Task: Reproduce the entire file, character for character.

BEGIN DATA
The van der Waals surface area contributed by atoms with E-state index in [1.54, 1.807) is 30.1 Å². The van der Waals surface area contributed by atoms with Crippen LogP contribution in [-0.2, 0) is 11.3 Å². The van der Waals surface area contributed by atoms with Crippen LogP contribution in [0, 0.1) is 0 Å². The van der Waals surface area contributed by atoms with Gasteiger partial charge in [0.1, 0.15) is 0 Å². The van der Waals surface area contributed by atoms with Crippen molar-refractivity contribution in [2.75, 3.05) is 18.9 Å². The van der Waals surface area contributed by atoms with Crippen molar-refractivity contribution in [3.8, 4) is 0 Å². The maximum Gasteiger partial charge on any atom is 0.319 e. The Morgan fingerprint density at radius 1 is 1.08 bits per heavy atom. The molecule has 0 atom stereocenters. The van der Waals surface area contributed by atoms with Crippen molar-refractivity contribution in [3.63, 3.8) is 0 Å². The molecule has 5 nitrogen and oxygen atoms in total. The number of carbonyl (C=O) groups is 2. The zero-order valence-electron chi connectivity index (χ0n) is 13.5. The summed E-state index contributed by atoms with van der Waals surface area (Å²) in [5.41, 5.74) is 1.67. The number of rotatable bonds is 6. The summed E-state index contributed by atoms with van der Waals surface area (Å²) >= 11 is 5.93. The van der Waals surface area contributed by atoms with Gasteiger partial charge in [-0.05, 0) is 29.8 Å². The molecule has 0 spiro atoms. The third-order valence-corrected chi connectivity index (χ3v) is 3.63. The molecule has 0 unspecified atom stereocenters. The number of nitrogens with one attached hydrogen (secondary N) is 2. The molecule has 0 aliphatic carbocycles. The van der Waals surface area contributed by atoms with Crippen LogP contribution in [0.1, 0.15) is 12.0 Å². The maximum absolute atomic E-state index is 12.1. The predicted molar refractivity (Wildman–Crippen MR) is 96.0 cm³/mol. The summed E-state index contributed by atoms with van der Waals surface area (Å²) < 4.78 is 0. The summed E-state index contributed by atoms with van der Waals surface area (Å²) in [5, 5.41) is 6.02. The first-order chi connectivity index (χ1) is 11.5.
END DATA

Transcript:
The van der Waals surface area contributed by atoms with E-state index in [1.54, 1.807) is 30.1 Å². The van der Waals surface area contributed by atoms with Crippen LogP contribution in [-0.2, 0) is 11.3 Å². The van der Waals surface area contributed by atoms with Crippen LogP contribution in [0, 0.1) is 0 Å². The van der Waals surface area contributed by atoms with Gasteiger partial charge in [0.1, 0.15) is 0 Å². The van der Waals surface area contributed by atoms with Crippen molar-refractivity contribution in [2.75, 3.05) is 18.9 Å². The van der Waals surface area contributed by atoms with Crippen molar-refractivity contribution in [3.8, 4) is 0 Å². The maximum Gasteiger partial charge on any atom is 0.319 e. The Morgan fingerprint density at radius 1 is 1.08 bits per heavy atom. The molecule has 0 atom stereocenters. The van der Waals surface area contributed by atoms with Crippen molar-refractivity contribution in [3.63, 3.8) is 0 Å². The molecule has 5 nitrogen and oxygen atoms in total. The number of carbonyl (C=O) groups is 2. The zero-order valence-electron chi connectivity index (χ0n) is 13.5. The summed E-state index contributed by atoms with van der Waals surface area (Å²) in [5.41, 5.74) is 1.67. The number of rotatable bonds is 6. The summed E-state index contributed by atoms with van der Waals surface area (Å²) >= 11 is 5.93. The van der Waals surface area contributed by atoms with Gasteiger partial charge in [-0.05, 0) is 29.8 Å². The molecule has 0 spiro atoms. The third-order valence-corrected chi connectivity index (χ3v) is 3.63. The molecule has 0 unspecified atom stereocenters. The number of nitrogens with one attached hydrogen (secondary N) is 2. The molecule has 0 aliphatic carbocycles. The van der Waals surface area contributed by atoms with Crippen LogP contribution in [0.1, 0.15) is 12.0 Å². The maximum absolute atomic E-state index is 12.1. The predicted molar refractivity (Wildman–Crippen MR) is 96.0 cm³/mol. The summed E-state index contributed by atoms with van der Waals surface area (Å²) < 4.78 is 0. The summed E-state index contributed by atoms with van der Waals surface area (Å²) in [5, 5.41) is 6.02. The first-order chi connectivity index (χ1) is 11.5.